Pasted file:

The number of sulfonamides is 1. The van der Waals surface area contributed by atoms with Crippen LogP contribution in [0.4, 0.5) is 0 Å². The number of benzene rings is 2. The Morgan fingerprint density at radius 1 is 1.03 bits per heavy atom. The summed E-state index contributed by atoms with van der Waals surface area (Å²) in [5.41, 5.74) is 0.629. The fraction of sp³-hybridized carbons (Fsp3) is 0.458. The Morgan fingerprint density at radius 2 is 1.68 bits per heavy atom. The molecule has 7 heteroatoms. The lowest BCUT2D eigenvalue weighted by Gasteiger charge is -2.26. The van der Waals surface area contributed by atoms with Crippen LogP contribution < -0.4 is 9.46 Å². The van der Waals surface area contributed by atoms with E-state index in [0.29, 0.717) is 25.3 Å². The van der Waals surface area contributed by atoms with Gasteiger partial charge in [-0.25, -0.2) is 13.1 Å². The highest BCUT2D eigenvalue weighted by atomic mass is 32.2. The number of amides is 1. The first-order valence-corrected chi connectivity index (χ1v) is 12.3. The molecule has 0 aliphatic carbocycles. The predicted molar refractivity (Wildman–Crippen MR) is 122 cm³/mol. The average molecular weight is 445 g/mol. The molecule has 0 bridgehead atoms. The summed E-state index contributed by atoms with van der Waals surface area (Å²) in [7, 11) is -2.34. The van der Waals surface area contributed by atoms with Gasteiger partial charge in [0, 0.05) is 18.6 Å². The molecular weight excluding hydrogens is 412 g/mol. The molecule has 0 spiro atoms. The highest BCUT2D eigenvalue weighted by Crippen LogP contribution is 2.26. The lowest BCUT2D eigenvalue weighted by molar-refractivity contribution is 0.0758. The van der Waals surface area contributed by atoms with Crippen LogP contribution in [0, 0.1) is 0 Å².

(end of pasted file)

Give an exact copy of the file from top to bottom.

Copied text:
The number of sulfonamides is 1. The van der Waals surface area contributed by atoms with Crippen LogP contribution in [0.4, 0.5) is 0 Å². The number of benzene rings is 2. The Morgan fingerprint density at radius 1 is 1.03 bits per heavy atom. The summed E-state index contributed by atoms with van der Waals surface area (Å²) in [5.41, 5.74) is 0.629. The fraction of sp³-hybridized carbons (Fsp3) is 0.458. The Morgan fingerprint density at radius 2 is 1.68 bits per heavy atom. The molecule has 7 heteroatoms. The lowest BCUT2D eigenvalue weighted by Gasteiger charge is -2.26. The van der Waals surface area contributed by atoms with Crippen LogP contribution < -0.4 is 9.46 Å². The van der Waals surface area contributed by atoms with E-state index in [0.29, 0.717) is 25.3 Å². The van der Waals surface area contributed by atoms with Gasteiger partial charge in [-0.25, -0.2) is 13.1 Å². The highest BCUT2D eigenvalue weighted by atomic mass is 32.2. The number of amides is 1. The first-order valence-corrected chi connectivity index (χ1v) is 12.3. The molecule has 0 aliphatic carbocycles. The predicted molar refractivity (Wildman–Crippen MR) is 122 cm³/mol. The average molecular weight is 445 g/mol. The molecule has 0 bridgehead atoms. The summed E-state index contributed by atoms with van der Waals surface area (Å²) in [7, 11) is -2.34. The van der Waals surface area contributed by atoms with Gasteiger partial charge in [0, 0.05) is 18.6 Å². The molecular weight excluding hydrogens is 412 g/mol. The molecule has 0 spiro atoms. The highest BCUT2D eigenvalue weighted by Crippen LogP contribution is 2.26. The lowest BCUT2D eigenvalue weighted by molar-refractivity contribution is 0.0758. The van der Waals surface area contributed by atoms with Crippen LogP contribution in [0, 0.1) is 0 Å².